line with guidance provided by the FSA. This will reduce the costs for investors of using the information issuers provide and increase its reliability. A better informed market will benefit from more efficient pricing, which will benefit issuers with high quality covered bonds.
In the UK, the regulatory component of overcollateralization levels is determined by FSA stress testing assessing the performance of the covered bond program against a range of possible adverse scenarios to determine how much overcollateralization is needed to ensure that the program can continue to meet its liabilities under these stresses. Some other jurisdictions take a different approach and impose a statutory fixed minimum level of overcollateralization that issuers must meet.
The Government would legislatively require that issuers maintain a fixed minimum level of overcollateralization in covered bond asset pools. Treasury and the FSA envisage setting the fixed level in line with the fixed minimums in other jurisdictions, which would be well below the current levels of overcollateralization in the UK. This means the new requirement will have no material impact on issuers, but will reduce investor uncertainty.
In practice, overcollateralization in these countries is, like in the UK, far higher than the typical fixed minimum levels used, and is driven by rating agency requirements and investor preferences. A fixed minimum level is, however, more transparent and readily understood by investors than a variable level. It also provides a floor to the possible levels of overcollateralization on which investors can rely. The absence of a minimum in the UK introduces a degree of uncertainty and makes the UK regime harder to compare with other jurisdictions
UK covered bonds benefit from a high degree of external scrutiny, including an annual external audit of the program. But the external audit is not currently a statutory requirement. Some jurisdictions include a formal requirement in their regulation for an asset pool monitor, which performs a similar function to an external auditor.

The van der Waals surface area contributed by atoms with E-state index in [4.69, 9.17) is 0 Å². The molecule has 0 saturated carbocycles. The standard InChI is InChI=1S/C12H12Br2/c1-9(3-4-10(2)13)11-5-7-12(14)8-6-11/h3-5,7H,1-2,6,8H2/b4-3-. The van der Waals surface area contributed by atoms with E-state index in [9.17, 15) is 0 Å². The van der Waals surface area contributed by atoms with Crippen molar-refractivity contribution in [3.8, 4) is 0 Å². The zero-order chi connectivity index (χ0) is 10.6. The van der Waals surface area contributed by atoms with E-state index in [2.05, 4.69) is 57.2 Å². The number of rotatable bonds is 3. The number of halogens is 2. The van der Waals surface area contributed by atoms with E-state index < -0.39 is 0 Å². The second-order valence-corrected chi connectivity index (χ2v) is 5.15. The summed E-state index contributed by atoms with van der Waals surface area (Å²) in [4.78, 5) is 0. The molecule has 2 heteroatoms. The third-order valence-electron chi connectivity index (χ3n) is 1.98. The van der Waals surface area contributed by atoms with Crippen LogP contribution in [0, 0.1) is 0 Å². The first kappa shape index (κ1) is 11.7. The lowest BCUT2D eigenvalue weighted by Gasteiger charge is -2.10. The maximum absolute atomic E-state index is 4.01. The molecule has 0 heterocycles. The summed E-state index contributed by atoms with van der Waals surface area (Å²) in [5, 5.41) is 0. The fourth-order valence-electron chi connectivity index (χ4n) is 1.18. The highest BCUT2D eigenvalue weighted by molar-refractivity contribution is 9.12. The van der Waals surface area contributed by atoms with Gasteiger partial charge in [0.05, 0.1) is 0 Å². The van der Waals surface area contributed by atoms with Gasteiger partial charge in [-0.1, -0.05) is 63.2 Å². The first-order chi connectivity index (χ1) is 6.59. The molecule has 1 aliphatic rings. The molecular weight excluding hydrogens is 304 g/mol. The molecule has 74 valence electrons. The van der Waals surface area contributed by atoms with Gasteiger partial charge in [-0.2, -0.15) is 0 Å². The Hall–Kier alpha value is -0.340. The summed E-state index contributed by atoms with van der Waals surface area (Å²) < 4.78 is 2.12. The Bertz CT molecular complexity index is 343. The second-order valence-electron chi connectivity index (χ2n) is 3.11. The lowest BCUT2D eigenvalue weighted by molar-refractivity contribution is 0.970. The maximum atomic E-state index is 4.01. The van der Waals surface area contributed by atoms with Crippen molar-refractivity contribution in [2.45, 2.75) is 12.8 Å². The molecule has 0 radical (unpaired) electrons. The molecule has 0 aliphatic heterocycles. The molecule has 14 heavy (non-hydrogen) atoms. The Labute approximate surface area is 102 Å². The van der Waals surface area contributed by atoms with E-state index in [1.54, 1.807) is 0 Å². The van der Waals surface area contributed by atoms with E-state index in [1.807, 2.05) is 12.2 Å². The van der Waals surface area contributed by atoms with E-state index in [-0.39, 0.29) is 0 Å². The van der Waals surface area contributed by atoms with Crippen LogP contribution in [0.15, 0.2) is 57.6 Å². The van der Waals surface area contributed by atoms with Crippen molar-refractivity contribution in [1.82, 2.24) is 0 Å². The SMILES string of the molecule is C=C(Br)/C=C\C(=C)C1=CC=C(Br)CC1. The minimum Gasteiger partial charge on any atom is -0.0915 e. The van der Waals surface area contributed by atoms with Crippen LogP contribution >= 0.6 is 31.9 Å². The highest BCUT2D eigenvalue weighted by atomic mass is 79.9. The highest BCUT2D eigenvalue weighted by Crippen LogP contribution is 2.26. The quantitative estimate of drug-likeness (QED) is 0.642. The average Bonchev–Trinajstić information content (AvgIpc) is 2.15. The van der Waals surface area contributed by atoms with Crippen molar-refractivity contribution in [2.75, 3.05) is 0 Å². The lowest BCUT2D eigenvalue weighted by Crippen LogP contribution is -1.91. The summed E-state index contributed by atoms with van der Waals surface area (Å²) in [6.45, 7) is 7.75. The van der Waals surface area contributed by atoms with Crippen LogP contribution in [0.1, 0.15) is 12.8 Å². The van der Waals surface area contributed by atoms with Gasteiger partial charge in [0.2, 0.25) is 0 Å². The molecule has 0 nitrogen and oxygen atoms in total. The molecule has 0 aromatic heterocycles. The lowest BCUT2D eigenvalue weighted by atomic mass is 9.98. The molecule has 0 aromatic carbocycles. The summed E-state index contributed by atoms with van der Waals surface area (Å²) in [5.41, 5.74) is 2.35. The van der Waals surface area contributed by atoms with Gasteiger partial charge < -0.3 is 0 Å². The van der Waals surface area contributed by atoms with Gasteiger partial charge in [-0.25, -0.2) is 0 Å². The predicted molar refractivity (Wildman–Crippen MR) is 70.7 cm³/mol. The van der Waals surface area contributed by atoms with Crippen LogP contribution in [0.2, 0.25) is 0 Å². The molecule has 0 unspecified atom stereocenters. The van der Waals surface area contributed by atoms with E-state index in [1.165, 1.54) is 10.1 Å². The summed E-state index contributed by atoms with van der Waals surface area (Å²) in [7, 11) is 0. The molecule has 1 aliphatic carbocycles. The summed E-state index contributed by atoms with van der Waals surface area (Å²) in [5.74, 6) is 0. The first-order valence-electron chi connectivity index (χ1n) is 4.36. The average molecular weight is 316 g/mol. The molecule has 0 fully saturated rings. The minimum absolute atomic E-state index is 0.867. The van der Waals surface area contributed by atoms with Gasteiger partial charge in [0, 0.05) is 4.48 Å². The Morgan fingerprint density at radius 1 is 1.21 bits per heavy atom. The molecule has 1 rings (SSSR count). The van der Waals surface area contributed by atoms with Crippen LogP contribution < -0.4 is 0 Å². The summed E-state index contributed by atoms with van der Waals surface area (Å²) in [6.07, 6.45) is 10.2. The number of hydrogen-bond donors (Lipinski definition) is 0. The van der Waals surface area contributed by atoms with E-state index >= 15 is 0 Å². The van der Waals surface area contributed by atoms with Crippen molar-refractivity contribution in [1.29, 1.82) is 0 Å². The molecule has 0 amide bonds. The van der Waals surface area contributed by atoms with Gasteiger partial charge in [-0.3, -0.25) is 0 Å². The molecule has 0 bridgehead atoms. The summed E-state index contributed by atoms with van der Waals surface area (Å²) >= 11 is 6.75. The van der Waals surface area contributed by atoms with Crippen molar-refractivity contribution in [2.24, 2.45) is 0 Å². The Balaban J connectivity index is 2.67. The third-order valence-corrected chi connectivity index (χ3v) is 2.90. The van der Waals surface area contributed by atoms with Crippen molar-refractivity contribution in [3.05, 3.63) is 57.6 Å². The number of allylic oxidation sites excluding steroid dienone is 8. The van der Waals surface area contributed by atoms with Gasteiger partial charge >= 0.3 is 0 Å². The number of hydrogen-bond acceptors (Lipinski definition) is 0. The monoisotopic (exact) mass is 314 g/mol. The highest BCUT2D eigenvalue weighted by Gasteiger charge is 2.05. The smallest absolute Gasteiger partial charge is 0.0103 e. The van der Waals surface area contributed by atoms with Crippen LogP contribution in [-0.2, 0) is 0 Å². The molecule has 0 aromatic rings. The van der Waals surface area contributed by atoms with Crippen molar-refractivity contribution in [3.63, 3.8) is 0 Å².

The Government proposes to require issuers to appoint a formal Asset Pool Monitor, with duties similar to that of existing auditors. This is intended to make the presence of external scrutiny of UK covered bond programs more apparent to investors without imposing major changes on issuers. The lack of such a requirement in UK Regulation may be putting UK issuers at a disadvantage compared with competitors
The Regulations currently allow a range of asset types to be included in a covered bond asset pool, including residential mortgages and commercial mortgages. Some jurisdictions require issuers to maintain asset pools with only a single type of asset in them.
The Government proposes to give UK covered bond issuers the option to formally declare their covered bond program as a single asset type program. Such programs would only be allowed to include assets of a single type. Issuers would still be able to retain the current flexibility in the Regulations to mix and change asset types by declaring their program a mixed asset type program.
Treasury and the FSA considered removing the option for mixing asset types altogether, which would bring the UK fully into line with some other jurisdictions. But they rejected this option because it is unnecessary to go this far to address the problem identified. Since mixing asset types may in future meet the needs of some issuers and investors, reasoned the authorities, removing this option from the Regulations may constrain the potential for innovation and growth in the covered bond market.